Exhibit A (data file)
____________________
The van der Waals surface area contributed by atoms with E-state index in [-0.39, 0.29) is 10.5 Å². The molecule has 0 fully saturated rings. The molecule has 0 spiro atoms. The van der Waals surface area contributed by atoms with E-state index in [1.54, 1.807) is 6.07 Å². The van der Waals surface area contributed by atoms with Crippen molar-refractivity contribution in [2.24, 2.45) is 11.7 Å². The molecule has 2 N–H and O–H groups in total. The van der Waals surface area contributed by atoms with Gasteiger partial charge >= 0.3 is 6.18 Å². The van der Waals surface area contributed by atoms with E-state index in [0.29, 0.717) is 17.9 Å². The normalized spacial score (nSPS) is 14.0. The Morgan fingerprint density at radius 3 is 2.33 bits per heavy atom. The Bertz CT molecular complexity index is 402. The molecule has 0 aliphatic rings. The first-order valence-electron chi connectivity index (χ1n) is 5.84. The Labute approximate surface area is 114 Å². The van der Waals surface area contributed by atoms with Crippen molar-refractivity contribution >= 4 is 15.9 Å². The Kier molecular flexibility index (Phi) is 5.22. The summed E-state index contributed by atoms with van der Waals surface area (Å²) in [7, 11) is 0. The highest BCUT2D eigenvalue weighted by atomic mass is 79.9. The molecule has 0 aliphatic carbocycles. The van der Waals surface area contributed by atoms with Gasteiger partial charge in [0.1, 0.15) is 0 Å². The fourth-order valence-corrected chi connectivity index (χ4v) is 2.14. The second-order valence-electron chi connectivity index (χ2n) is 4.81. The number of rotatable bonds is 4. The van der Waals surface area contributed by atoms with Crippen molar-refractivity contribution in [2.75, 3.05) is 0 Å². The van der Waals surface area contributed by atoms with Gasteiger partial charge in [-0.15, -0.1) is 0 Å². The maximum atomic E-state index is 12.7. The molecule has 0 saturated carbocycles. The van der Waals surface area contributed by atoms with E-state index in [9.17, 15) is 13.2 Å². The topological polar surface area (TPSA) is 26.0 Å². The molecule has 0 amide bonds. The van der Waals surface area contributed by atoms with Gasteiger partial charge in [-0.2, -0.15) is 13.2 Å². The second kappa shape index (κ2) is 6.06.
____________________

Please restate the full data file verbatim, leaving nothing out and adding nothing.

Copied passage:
The van der Waals surface area contributed by atoms with E-state index in [-0.39, 0.29) is 10.5 Å². The molecule has 0 fully saturated rings. The molecule has 0 spiro atoms. The van der Waals surface area contributed by atoms with E-state index in [1.54, 1.807) is 6.07 Å². The van der Waals surface area contributed by atoms with Crippen molar-refractivity contribution in [2.24, 2.45) is 11.7 Å². The molecule has 2 N–H and O–H groups in total. The van der Waals surface area contributed by atoms with Gasteiger partial charge >= 0.3 is 6.18 Å². The van der Waals surface area contributed by atoms with E-state index in [0.29, 0.717) is 17.9 Å². The normalized spacial score (nSPS) is 14.0. The Morgan fingerprint density at radius 3 is 2.33 bits per heavy atom. The Bertz CT molecular complexity index is 402. The molecule has 0 aliphatic rings. The first-order valence-electron chi connectivity index (χ1n) is 5.84. The Labute approximate surface area is 114 Å². The van der Waals surface area contributed by atoms with Crippen molar-refractivity contribution >= 4 is 15.9 Å². The Kier molecular flexibility index (Phi) is 5.22. The summed E-state index contributed by atoms with van der Waals surface area (Å²) in [7, 11) is 0. The highest BCUT2D eigenvalue weighted by atomic mass is 79.9. The molecule has 0 aliphatic carbocycles. The van der Waals surface area contributed by atoms with Gasteiger partial charge in [0.1, 0.15) is 0 Å². The fourth-order valence-corrected chi connectivity index (χ4v) is 2.14. The second-order valence-electron chi connectivity index (χ2n) is 4.81. The number of rotatable bonds is 4. The van der Waals surface area contributed by atoms with Crippen molar-refractivity contribution in [2.75, 3.05) is 0 Å². The van der Waals surface area contributed by atoms with Gasteiger partial charge in [-0.15, -0.1) is 0 Å². The maximum atomic E-state index is 12.7. The molecule has 0 saturated carbocycles. The van der Waals surface area contributed by atoms with E-state index in [9.17, 15) is 13.2 Å². The topological polar surface area (TPSA) is 26.0 Å². The molecule has 0 amide bonds. The van der Waals surface area contributed by atoms with Gasteiger partial charge in [-0.2, -0.15) is 13.2 Å². The second kappa shape index (κ2) is 6.06.